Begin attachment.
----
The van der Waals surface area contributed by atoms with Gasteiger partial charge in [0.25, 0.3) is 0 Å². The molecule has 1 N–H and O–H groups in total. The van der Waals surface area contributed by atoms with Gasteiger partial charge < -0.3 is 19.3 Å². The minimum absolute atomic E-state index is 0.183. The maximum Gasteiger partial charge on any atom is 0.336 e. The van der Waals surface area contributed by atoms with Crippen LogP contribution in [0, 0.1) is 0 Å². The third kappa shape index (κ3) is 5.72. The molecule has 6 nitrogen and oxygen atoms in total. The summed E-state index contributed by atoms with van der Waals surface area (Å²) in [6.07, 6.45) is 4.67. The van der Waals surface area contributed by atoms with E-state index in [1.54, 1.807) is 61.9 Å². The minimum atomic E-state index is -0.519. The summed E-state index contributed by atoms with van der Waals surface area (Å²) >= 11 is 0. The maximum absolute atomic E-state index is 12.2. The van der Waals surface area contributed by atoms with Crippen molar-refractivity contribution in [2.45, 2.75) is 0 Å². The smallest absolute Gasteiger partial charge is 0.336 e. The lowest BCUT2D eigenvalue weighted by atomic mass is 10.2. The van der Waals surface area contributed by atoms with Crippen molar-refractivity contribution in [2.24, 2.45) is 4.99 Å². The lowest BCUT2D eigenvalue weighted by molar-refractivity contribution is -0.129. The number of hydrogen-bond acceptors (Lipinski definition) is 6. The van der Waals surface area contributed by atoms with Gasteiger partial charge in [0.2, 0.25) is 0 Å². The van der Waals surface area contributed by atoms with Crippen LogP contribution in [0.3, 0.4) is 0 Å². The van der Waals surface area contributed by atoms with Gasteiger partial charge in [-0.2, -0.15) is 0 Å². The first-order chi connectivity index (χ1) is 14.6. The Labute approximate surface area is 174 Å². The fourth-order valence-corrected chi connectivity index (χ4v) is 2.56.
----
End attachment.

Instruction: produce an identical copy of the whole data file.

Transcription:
The van der Waals surface area contributed by atoms with Gasteiger partial charge in [0.25, 0.3) is 0 Å². The molecule has 1 N–H and O–H groups in total. The van der Waals surface area contributed by atoms with Gasteiger partial charge < -0.3 is 19.3 Å². The minimum absolute atomic E-state index is 0.183. The maximum Gasteiger partial charge on any atom is 0.336 e. The van der Waals surface area contributed by atoms with Crippen LogP contribution in [0, 0.1) is 0 Å². The third kappa shape index (κ3) is 5.72. The molecule has 6 nitrogen and oxygen atoms in total. The summed E-state index contributed by atoms with van der Waals surface area (Å²) in [6.07, 6.45) is 4.67. The van der Waals surface area contributed by atoms with E-state index in [1.54, 1.807) is 61.9 Å². The minimum atomic E-state index is -0.519. The summed E-state index contributed by atoms with van der Waals surface area (Å²) >= 11 is 0. The maximum absolute atomic E-state index is 12.2. The van der Waals surface area contributed by atoms with Crippen molar-refractivity contribution in [2.45, 2.75) is 0 Å². The smallest absolute Gasteiger partial charge is 0.336 e. The lowest BCUT2D eigenvalue weighted by atomic mass is 10.2. The van der Waals surface area contributed by atoms with Crippen molar-refractivity contribution in [2.24, 2.45) is 4.99 Å². The lowest BCUT2D eigenvalue weighted by molar-refractivity contribution is -0.129. The number of hydrogen-bond acceptors (Lipinski definition) is 6. The van der Waals surface area contributed by atoms with Gasteiger partial charge in [0.2, 0.25) is 0 Å². The van der Waals surface area contributed by atoms with Crippen LogP contribution in [0.3, 0.4) is 0 Å². The van der Waals surface area contributed by atoms with Gasteiger partial charge in [-0.2, -0.15) is 0 Å². The first-order chi connectivity index (χ1) is 14.6. The Labute approximate surface area is 174 Å². The fourth-order valence-corrected chi connectivity index (χ4v) is 2.56.